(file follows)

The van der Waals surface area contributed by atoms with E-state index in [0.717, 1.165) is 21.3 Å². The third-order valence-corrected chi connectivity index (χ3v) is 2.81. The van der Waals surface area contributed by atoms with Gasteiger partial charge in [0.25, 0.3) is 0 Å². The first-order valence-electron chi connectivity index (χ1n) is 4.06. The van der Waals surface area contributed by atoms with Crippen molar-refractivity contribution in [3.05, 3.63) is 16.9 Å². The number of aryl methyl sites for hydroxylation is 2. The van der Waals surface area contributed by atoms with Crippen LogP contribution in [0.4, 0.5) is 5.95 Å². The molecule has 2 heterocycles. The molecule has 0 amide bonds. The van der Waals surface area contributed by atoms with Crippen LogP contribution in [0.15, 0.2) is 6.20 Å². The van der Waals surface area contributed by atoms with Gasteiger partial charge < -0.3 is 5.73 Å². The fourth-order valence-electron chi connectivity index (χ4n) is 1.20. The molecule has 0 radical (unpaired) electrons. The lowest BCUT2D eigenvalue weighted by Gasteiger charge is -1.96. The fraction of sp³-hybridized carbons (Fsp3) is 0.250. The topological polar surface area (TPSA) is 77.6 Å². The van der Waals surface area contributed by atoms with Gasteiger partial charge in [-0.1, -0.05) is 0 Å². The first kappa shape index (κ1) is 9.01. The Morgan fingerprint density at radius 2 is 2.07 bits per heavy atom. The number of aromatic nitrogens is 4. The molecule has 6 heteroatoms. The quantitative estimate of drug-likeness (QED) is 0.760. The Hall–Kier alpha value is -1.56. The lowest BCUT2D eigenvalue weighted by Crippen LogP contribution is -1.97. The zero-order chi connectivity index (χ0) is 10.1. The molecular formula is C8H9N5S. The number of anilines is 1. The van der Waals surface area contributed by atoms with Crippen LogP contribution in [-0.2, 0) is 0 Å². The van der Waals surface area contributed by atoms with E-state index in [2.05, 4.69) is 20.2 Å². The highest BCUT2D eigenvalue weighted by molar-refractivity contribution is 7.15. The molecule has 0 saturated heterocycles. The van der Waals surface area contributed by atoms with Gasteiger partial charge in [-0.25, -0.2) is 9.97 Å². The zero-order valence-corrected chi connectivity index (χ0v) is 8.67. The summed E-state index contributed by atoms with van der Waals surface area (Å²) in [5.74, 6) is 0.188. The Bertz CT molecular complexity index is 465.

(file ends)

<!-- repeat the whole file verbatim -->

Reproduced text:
The van der Waals surface area contributed by atoms with E-state index in [0.717, 1.165) is 21.3 Å². The third-order valence-corrected chi connectivity index (χ3v) is 2.81. The van der Waals surface area contributed by atoms with Gasteiger partial charge in [0.25, 0.3) is 0 Å². The first-order valence-electron chi connectivity index (χ1n) is 4.06. The van der Waals surface area contributed by atoms with Crippen molar-refractivity contribution in [3.05, 3.63) is 16.9 Å². The number of aryl methyl sites for hydroxylation is 2. The van der Waals surface area contributed by atoms with Crippen LogP contribution in [0.4, 0.5) is 5.95 Å². The molecule has 2 heterocycles. The molecule has 0 amide bonds. The van der Waals surface area contributed by atoms with Crippen LogP contribution in [0.15, 0.2) is 6.20 Å². The van der Waals surface area contributed by atoms with Gasteiger partial charge < -0.3 is 5.73 Å². The fourth-order valence-electron chi connectivity index (χ4n) is 1.20. The molecule has 0 radical (unpaired) electrons. The lowest BCUT2D eigenvalue weighted by Gasteiger charge is -1.96. The fraction of sp³-hybridized carbons (Fsp3) is 0.250. The topological polar surface area (TPSA) is 77.6 Å². The van der Waals surface area contributed by atoms with Gasteiger partial charge in [-0.1, -0.05) is 0 Å². The first kappa shape index (κ1) is 9.01. The Morgan fingerprint density at radius 2 is 2.07 bits per heavy atom. The number of aromatic nitrogens is 4. The molecule has 6 heteroatoms. The quantitative estimate of drug-likeness (QED) is 0.760. The Hall–Kier alpha value is -1.56. The lowest BCUT2D eigenvalue weighted by Crippen LogP contribution is -1.97. The zero-order chi connectivity index (χ0) is 10.1. The molecular formula is C8H9N5S. The number of anilines is 1. The van der Waals surface area contributed by atoms with Crippen LogP contribution in [-0.2, 0) is 0 Å². The van der Waals surface area contributed by atoms with E-state index in [2.05, 4.69) is 20.2 Å². The highest BCUT2D eigenvalue weighted by molar-refractivity contribution is 7.15. The molecule has 0 saturated heterocycles. The van der Waals surface area contributed by atoms with Gasteiger partial charge in [-0.25, -0.2) is 9.97 Å². The zero-order valence-corrected chi connectivity index (χ0v) is 8.67. The summed E-state index contributed by atoms with van der Waals surface area (Å²) in [5.74, 6) is 0.188. The Bertz CT molecular complexity index is 465.